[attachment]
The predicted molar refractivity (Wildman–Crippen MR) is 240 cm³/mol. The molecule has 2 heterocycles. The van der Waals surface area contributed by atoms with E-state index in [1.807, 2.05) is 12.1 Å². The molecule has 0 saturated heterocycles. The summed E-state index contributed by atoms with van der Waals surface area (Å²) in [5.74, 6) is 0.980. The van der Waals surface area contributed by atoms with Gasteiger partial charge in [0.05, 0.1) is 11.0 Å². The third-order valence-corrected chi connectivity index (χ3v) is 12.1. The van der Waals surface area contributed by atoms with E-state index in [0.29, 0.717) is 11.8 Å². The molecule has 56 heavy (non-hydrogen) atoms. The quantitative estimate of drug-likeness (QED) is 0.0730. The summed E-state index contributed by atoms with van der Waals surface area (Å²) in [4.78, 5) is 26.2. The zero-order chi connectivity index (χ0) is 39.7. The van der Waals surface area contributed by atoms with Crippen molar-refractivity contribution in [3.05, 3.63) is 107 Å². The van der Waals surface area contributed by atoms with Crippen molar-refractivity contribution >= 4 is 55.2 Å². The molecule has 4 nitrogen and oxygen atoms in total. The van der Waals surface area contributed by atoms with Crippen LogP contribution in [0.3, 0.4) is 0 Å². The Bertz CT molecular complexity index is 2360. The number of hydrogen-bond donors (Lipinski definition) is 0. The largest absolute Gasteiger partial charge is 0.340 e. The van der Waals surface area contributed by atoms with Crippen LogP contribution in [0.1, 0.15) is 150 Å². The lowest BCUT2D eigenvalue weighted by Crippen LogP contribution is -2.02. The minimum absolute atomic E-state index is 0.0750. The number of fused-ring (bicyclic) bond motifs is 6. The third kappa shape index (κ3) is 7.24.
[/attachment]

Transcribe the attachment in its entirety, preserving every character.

The predicted molar refractivity (Wildman–Crippen MR) is 240 cm³/mol. The molecule has 2 heterocycles. The van der Waals surface area contributed by atoms with E-state index in [1.807, 2.05) is 12.1 Å². The molecule has 0 saturated heterocycles. The summed E-state index contributed by atoms with van der Waals surface area (Å²) in [5.74, 6) is 0.980. The van der Waals surface area contributed by atoms with Gasteiger partial charge in [0.05, 0.1) is 11.0 Å². The third-order valence-corrected chi connectivity index (χ3v) is 12.1. The van der Waals surface area contributed by atoms with E-state index in [0.29, 0.717) is 11.8 Å². The molecule has 56 heavy (non-hydrogen) atoms. The quantitative estimate of drug-likeness (QED) is 0.0730. The summed E-state index contributed by atoms with van der Waals surface area (Å²) in [4.78, 5) is 26.2. The zero-order chi connectivity index (χ0) is 39.7. The van der Waals surface area contributed by atoms with Crippen molar-refractivity contribution in [3.05, 3.63) is 107 Å². The van der Waals surface area contributed by atoms with Crippen molar-refractivity contribution >= 4 is 55.2 Å². The molecule has 4 nitrogen and oxygen atoms in total. The van der Waals surface area contributed by atoms with Crippen LogP contribution in [0.3, 0.4) is 0 Å². The Bertz CT molecular complexity index is 2360. The number of hydrogen-bond donors (Lipinski definition) is 0. The largest absolute Gasteiger partial charge is 0.340 e. The van der Waals surface area contributed by atoms with Crippen LogP contribution in [0.1, 0.15) is 150 Å². The lowest BCUT2D eigenvalue weighted by Crippen LogP contribution is -2.02. The minimum absolute atomic E-state index is 0.0750. The number of fused-ring (bicyclic) bond motifs is 6. The third kappa shape index (κ3) is 7.24.